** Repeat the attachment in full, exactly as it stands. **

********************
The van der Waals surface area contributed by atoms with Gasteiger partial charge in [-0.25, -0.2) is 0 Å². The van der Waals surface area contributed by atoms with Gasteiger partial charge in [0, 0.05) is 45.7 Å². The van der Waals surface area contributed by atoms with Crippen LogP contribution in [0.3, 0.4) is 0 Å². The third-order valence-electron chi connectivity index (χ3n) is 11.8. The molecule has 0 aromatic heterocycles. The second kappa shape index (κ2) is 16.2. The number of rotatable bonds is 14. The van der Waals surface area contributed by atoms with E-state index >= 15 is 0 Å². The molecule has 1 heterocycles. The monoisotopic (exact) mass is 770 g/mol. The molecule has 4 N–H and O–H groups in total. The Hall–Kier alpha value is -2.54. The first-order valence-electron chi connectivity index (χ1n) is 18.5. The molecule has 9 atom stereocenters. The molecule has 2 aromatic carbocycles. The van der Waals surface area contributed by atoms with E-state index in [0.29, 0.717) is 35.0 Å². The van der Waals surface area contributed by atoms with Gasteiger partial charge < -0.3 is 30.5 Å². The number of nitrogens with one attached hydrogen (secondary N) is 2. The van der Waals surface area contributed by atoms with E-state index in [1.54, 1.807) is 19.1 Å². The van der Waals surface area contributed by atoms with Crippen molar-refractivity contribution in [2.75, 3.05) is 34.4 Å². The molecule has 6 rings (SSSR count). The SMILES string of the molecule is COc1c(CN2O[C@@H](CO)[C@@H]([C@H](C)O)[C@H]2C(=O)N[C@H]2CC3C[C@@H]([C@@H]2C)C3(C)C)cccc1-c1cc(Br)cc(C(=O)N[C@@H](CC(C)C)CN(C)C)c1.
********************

The van der Waals surface area contributed by atoms with Gasteiger partial charge in [-0.25, -0.2) is 0 Å². The van der Waals surface area contributed by atoms with Gasteiger partial charge in [0, 0.05) is 45.7 Å². The van der Waals surface area contributed by atoms with Crippen LogP contribution in [0.3, 0.4) is 0 Å². The third-order valence-electron chi connectivity index (χ3n) is 11.8. The molecule has 0 aromatic heterocycles. The second kappa shape index (κ2) is 16.2. The number of rotatable bonds is 14. The van der Waals surface area contributed by atoms with E-state index >= 15 is 0 Å². The molecule has 1 heterocycles. The monoisotopic (exact) mass is 770 g/mol. The molecule has 4 N–H and O–H groups in total. The Hall–Kier alpha value is -2.54. The first-order valence-electron chi connectivity index (χ1n) is 18.5. The molecule has 9 atom stereocenters. The molecule has 2 aromatic carbocycles. The van der Waals surface area contributed by atoms with E-state index in [0.29, 0.717) is 35.0 Å². The van der Waals surface area contributed by atoms with Gasteiger partial charge < -0.3 is 30.5 Å². The number of nitrogens with one attached hydrogen (secondary N) is 2. The van der Waals surface area contributed by atoms with E-state index in [1.54, 1.807) is 19.1 Å². The van der Waals surface area contributed by atoms with Crippen molar-refractivity contribution in [2.75, 3.05) is 34.4 Å². The molecule has 6 rings (SSSR count). The SMILES string of the molecule is COc1c(CN2O[C@@H](CO)[C@@H]([C@H](C)O)[C@H]2C(=O)N[C@H]2CC3C[C@@H]([C@@H]2C)C3(C)C)cccc1-c1cc(Br)cc(C(=O)N[C@@H](CC(C)C)CN(C)C)c1.